Outline

Rachel Cusk

Book cover

I read this book after a strong recommendation from a friend, and since finishing it had an interesting extended discussion with the same person about it. I liked it but am not sure I recommend it as unreservedly as he did.

The book was very compelling and I often found myself wanting to read it. Cusk uses an extremely effective technique of quasi-free-indirect-discourse, where she is inconsistent about using quotation marks when recounting conversations, resulting in occasional rich and interesting misdirection about which character is giving voice to a particular idea. The book gave me a feeling that I associate with reading Murakami–the writing itself is excellent, and there are tantalizing but somewhat sketchy intimations of the un-plumbed depths of characters’ souls. Both certainly also convey a palpable sense of loneliness and isolation. But after finishing it (much like with Murakami), I feel less than certain how much depth is really there, and how much it is an effective illusion. Upon reflection, I think that Cusk (in this book anyway, the only one I have read by her) and Murakami trade on a similar technique, of presenting us with characters who are seemingly contextless–cut off from history and from relationships other than those directly explored in the book. I think this can have a powerful emotional effect on the reader (when done by a skilled writer) because it makes it fairly easy to read oneself into the shoes of the character, and thereby “import” all of the depth of feeling that grows from the richness of our own lives into the world of the story. (As indicated by this novel’s title!)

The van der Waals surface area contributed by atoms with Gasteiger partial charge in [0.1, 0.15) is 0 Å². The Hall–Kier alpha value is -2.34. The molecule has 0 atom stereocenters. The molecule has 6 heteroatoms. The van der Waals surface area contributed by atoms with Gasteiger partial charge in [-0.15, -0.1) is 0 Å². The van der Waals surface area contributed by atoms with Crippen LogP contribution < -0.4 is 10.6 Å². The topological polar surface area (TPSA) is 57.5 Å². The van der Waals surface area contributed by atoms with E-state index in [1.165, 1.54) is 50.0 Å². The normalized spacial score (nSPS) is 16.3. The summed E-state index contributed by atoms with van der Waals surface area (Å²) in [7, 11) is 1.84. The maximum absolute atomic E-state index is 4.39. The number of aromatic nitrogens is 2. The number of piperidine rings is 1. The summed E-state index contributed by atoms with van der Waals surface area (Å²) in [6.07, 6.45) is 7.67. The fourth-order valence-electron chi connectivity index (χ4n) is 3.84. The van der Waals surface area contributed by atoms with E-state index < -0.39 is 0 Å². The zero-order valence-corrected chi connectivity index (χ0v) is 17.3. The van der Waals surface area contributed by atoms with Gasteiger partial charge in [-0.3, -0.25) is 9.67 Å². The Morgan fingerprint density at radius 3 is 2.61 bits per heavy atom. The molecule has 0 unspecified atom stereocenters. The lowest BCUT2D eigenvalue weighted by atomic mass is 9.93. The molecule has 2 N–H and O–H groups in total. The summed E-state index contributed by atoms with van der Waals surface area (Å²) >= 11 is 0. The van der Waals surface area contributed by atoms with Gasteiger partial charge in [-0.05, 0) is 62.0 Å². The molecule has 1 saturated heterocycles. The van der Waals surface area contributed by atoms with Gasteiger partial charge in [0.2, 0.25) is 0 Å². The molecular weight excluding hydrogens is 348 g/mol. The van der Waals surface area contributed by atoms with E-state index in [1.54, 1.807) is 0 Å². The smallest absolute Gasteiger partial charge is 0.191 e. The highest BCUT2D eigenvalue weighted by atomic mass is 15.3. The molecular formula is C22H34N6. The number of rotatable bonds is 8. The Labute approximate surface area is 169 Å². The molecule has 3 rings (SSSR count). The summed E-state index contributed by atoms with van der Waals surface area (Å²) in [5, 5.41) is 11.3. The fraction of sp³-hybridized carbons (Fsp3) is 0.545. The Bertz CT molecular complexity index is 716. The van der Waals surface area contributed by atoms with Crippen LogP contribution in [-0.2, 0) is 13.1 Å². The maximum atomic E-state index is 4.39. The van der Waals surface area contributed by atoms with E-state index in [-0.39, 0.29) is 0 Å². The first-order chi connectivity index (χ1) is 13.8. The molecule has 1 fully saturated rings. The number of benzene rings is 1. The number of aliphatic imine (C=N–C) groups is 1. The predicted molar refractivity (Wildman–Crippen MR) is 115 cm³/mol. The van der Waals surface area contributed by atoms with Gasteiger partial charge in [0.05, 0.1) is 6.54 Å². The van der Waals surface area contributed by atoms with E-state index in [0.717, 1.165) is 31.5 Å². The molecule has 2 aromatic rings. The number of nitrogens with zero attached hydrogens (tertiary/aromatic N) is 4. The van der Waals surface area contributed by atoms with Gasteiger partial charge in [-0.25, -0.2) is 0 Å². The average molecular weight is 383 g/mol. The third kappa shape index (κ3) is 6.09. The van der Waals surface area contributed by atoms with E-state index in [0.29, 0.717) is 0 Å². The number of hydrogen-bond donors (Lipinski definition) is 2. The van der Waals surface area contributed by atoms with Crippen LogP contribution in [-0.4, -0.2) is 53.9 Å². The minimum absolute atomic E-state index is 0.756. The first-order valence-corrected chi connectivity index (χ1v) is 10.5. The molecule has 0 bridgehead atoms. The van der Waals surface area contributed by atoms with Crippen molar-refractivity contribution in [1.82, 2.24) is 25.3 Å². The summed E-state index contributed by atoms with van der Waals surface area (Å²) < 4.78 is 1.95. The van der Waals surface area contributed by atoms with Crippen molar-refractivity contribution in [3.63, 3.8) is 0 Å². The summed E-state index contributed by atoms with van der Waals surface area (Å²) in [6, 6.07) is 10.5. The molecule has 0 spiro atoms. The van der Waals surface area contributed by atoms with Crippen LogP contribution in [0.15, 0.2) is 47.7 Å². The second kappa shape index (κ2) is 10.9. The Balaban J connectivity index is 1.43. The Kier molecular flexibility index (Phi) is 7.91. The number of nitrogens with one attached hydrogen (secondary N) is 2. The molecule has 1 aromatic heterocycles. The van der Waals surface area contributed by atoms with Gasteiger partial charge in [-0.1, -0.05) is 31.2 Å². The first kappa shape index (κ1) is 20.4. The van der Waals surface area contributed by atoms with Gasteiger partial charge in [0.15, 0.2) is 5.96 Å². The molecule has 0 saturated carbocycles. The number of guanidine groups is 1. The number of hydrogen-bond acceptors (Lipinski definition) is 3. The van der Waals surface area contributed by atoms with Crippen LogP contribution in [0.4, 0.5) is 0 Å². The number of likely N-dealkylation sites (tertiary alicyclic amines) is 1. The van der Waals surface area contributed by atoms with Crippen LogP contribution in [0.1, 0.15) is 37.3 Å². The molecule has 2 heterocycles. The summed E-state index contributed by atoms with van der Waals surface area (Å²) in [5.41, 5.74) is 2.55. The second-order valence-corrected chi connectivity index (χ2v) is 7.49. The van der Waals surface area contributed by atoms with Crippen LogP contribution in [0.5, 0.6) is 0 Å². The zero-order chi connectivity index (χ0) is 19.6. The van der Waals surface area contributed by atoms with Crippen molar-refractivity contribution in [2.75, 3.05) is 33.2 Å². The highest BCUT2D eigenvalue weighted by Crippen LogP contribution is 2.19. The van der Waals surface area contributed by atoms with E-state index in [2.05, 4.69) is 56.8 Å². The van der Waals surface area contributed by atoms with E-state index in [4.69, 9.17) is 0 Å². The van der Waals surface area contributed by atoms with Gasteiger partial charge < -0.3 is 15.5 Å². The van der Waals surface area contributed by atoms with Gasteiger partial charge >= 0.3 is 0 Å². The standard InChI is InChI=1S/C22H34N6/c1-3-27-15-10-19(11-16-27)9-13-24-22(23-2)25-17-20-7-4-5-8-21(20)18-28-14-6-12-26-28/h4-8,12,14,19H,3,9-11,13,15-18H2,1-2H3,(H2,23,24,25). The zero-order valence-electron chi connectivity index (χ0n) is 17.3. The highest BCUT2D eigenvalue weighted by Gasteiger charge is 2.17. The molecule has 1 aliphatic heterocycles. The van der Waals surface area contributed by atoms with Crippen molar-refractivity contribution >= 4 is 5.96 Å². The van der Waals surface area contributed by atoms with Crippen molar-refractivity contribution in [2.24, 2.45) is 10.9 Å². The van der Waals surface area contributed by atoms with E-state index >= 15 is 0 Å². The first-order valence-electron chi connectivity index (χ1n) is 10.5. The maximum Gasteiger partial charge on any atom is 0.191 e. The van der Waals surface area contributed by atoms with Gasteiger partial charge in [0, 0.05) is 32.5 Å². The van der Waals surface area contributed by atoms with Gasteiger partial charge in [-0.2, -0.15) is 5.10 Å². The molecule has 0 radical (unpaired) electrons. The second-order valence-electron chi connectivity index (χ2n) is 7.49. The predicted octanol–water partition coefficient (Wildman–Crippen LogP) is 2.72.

It’s probably unfair of me to describe this approach to writing as illusory depth, and it would be fairer for me to say that (at this point in my life!) I prefer a more traditional novelistic style. Earlier in this review, when I mentioned Murakami, I started to write that this particular style that I’m discussing goes back at least to Natsume Soseki’s “Kokoro.” But I stopped myself because actually, upon reflection, “Kokoro” is only superficially similar. Soseki also writes with a profound sense of isolation and loneliness, but in “Kokoro,” the full back-story is laid out eventually–so Soseki gives you that “outliney” feeling at the beginning, but ultimately takes responsibility for coloring in the full story.

I’m aware, in writing all of this, that “Outline” is itself the first book in a trilogy, and it may well be that the later books fill in the background richness that I currently feel is missing!

My Goodreads rating: 4 stars

IndieBound